Australia’s Antarctic Islands Have Been Given Names

Video highlights from Continent 7: Antarctica

Inspiration for the new monikers came from explorers, animals and planets.

Dagger Island and Cape Fortress may sound like locations from the latest James Bond movie, but they’re now officially on the map.

Seventeen islands and eleven features within the Australian Antarctic Territory have officially been named, the Department of the Environment announced this week.

Many of the islands and features were named for what their shapes resemble, including Ribbon Island, Rhino Island, Crocodile Island and The Cauldron, which resembles a large amphitheatre.

An aerial view of the Rauer group of islands [Image: James Croucher]

Uranus Island and Neptune Island were named after remote planets due to the distance between them and the rest of the Rauer Group of islands.

The newly-named Rescue Island refers to the important role the island played during a 1983 operation to rescue three scientists who would otherwise have been left stranded on Torckler Island.

Davis research station, showing the newly named Abatus Bay [Image: David Barringhaus]

Carey Nunatak is named after Samuel Warren Carey AO, the founding professor of geology at the University of Tasmania who was awarded the Officer of the Order of Australia for his services to the field of geology.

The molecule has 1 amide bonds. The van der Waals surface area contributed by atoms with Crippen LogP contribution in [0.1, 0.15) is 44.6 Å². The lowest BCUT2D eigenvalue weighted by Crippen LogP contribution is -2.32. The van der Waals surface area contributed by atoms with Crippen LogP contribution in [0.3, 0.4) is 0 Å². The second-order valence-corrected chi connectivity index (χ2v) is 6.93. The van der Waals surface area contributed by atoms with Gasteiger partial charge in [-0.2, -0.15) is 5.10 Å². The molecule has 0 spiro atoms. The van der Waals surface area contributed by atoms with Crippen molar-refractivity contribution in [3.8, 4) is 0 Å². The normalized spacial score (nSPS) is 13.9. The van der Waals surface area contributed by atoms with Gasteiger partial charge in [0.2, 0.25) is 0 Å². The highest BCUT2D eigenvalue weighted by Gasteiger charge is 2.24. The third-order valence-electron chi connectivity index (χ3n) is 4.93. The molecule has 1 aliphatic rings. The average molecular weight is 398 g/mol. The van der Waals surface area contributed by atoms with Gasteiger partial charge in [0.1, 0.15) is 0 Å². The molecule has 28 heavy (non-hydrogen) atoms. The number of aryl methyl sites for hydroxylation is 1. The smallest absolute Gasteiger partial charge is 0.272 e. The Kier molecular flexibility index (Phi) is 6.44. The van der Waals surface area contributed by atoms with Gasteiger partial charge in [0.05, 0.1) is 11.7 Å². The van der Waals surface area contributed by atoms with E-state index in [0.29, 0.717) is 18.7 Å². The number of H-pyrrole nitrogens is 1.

The Australian Antarctic Division’s icy runway, which has been operating without a name since opening in 2008, has been christened Wilkins Aerodrome, after Sir Hubert Wilkins, a pioneer of Antarctic aviation and exploration.

Suggestions for the names came from past expeditioners, scientists and the general public.

Sunset over Wilkins Aerodrome, named after Sir Hubert Wilkins, a pioneer of Antarctic aviation and exploration [Image: Gordon Tait]

Who Owns Antarctica?

In short, everybody and nobody.

Antarctic is governed globally through the Antarctic Treaty system, which was signed in 1969 by the 12 countries who were active in the region at the time, including Australia and New Zealand.

The treaty states that “Antarctica shall be used for peaceful purposes only” and “Scientific observations and results from Antarctica shall be exchanged and made freely available.”

Among the original signatories to the treaty, seven countries – Australia, New Zealand, Argentina, Chile, France, Norway and the United Kingdom – have territorial claims to parts of the region, some of which overlap.

The below map shows the national claims to Antarctic Territory. However, some parties to the treaty do not recognise any territorial claims.

[Image: Australian Antarctic Data Centre]

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